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Sensor Characteristics
  Camera
Model
Sensor
Class
Resolution
(MP)
Horiz.
Pixels
Vert.
Pixels
Video
Format
DXO
Portrait
DXO
Landscape
DXO
Sports
DXO
Overall
 
Olympus E-520 Four Thirds 10.0 3648 2736none21.410.454855
 
Sony A99 Full Frame 24.0 6000 40001080/60p25.014.0155589
 
Olympus E-450 Four Thirds 10.0 3648 2736none21.510.551256
 
Olympus E-600 Four Thirds 12.2 4032 3024none21.510.354155
 
Olympus E-620 Four Thirds 12.2 4032 3024none21.310.353655
 
Olympus E-P1 Four Thirds 12.2 4032 3024720/30p21.410.453655
 
Olympus E-P2 Four Thirds 12.2 4032 3024720/30p21.510.450556
 
Olympus E-30 Four Thirds 12.2 4032 3024none21.310.453055
 
Olympus E-420 Four Thirds 10.0 3648 2736none21.510.452756
 
Olympus E-410 Four Thirds 10.0 3648 2736none21.110.049451
 
Olympus E-510 Four Thirds 10.0 3648 2736none21.210.044252
 
Panasonic L10 Four Thirds 10.0 3648 2736none21.310.842955
 
Sony A9 II Full Frame 24.0 6000 40004K/30p25.014.0343493
 
Sony A99 II Full Frame 42.2 7952 53044K/30p25.413.4231792
 
Sony A77 APS-C 24.0 6000 40001080/60p24.013.280178
 
Sony A850 Full Frame 24.4 6048 4032none23.812.2141579
 
Sony A900 Full Frame 24.4 6048 4032none23.712.3143179

Many modern cameras cannot only take still pictures, but also record videos. The A99 indeed provides for movie recording, while the E-520 does not. The highest resolution format that the A99 can use is 1080/60p.

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Feature comparison

Beyond body and sensor, cameras can and do differ across a range of features. For example, the A99 has an electronic viewfinder (2359k dots), while the E-520 has an optical one. Both systems have their advantages, with the electronic viewfinder making it possible to project supplementary shooting information into the framing view, whereas the optical viewfinder offers lag-free viewing and a very clear framing image. The viewfinder in the A99 offers a wider field of view (100%) than the one in the E-520 (95%), so that a larger proportion of the captured image is visible in the finder. In addition, the viewfinder of the A99 has a higher magnification (0.71x vs 0.46x), so that the size of the image transmitted appears closer to the size seen with the naked human eye. The following table reports on some other key feature differences and similarities of the Olympus E-520, the Sony A99, and comparable cameras.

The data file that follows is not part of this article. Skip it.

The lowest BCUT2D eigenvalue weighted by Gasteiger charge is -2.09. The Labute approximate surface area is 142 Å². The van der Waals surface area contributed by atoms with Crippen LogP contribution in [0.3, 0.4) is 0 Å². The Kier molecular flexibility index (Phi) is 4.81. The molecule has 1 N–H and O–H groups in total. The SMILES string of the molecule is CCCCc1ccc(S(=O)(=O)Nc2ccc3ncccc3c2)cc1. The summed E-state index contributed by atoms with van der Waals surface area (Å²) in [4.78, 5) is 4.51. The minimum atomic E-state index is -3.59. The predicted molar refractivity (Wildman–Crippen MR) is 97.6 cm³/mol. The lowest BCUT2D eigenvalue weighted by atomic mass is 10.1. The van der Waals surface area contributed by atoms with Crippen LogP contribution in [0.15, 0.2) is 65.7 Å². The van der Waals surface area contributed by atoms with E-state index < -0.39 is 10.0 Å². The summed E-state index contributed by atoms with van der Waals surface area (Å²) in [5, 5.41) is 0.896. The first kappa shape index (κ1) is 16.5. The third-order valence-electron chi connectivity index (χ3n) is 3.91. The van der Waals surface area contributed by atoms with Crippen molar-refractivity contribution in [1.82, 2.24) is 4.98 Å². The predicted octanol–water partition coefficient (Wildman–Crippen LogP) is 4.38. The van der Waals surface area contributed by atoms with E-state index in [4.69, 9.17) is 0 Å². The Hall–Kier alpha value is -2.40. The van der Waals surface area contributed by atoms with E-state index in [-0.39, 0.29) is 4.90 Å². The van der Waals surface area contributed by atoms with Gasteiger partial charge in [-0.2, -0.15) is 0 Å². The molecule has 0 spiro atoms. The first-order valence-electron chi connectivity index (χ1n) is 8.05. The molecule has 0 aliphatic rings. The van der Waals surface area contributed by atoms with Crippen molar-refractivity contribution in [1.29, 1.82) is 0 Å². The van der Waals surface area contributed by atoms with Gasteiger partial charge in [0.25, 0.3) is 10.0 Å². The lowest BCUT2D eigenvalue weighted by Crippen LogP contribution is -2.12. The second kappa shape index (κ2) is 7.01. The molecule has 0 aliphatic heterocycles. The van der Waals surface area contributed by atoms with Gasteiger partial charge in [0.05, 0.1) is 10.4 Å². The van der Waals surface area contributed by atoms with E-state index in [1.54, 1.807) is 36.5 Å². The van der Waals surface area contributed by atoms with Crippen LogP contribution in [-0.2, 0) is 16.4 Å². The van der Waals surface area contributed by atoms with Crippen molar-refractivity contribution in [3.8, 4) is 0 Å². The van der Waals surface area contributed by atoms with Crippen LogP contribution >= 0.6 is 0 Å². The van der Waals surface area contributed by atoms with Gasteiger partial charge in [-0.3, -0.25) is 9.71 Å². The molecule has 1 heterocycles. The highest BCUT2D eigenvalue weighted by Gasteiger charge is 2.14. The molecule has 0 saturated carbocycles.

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Core Features
  Camera
Model
Viewfinder
(Type or
000 dots)
Control
Panel
(yes/no)
LCD
Size
(inch)
LCD
Resolution
(000 dots)
LCD
Attach-
ment
Touch
Screen
(yes/no)
Mech
Shutter
Speed
Shutter
Flaps
(1/sec)
Built-in
Flash
(yes/no)
Built-in
Image
Stab
 
Olympus E-520optical n 2.7 215 fixed n 1/4000s 3.5 Y Y
 
Sony A992359 Y 3.0 1229 full-flex n 1/8000s 6.0 n Y
 
Olympus E-450optical n 2.7 215 fixed n 1/4000s 3.5 Y n
 
Olympus E-600optical n 2.7 230 swivel n 1/4000s 4.0 Y Y
 
Olympus E-620optical n 2.7 230 swivel n 1/4000s 4.0 Y Y
 
Olympus E-P1none n 3.0 230 fixed n 1/4000s 3.0 n Y
 
Olympus E-P2optional n 3.0 230 fixed n 1/4000s 3.0 n Y
 
Olympus E-30optical Y 2.7 230 swivel n 1/8000s 5.0 Y Y
 
Olympus E-420optical n 2.7 215 fixed n 1/4000s 3.5 Y n
 
Olympus E-410optical n 2.5 215 fixed n 1/4000s 3.0 Y n
 
Olympus E-510optical n 2.5 215 fixed n 1/4000s 3.0 Y Y
 
Panasonic L10optical n 2.5 207 swivel n 1/4000s 3.0 Y n
 
Sony A9 II3686 n 3.0 1440 tilting Y 1/8000s 10.0 n Y
 
Sony A99 II2400 Y 3.0 1229 full-flex n 1/8000s 12.0 n Y
 
Sony A772359 Y 3.0 921 full-flex n 1/8000s 12.0 Y Y
 
Sony A850optical Y 3.0 922 fixed n 1/8000s 3.0 n Y
 
Sony A900optical Y 3.0 922 fixed n 1/8000s 5.0 n Y

One difference between the cameras concerns the presence of an on-board flash. The E-520 has one, while the A99 does not. While the built-in flash of the E-520 is not very powerful, it can at times be useful as a fill-in light.

The A99 has an articulated screen that can be turned to be front-facing. This characteristic will be appreciated by vloggers and photographers who are interested in taking selfies. In contrast, the E-520 does not have a selfie-screen.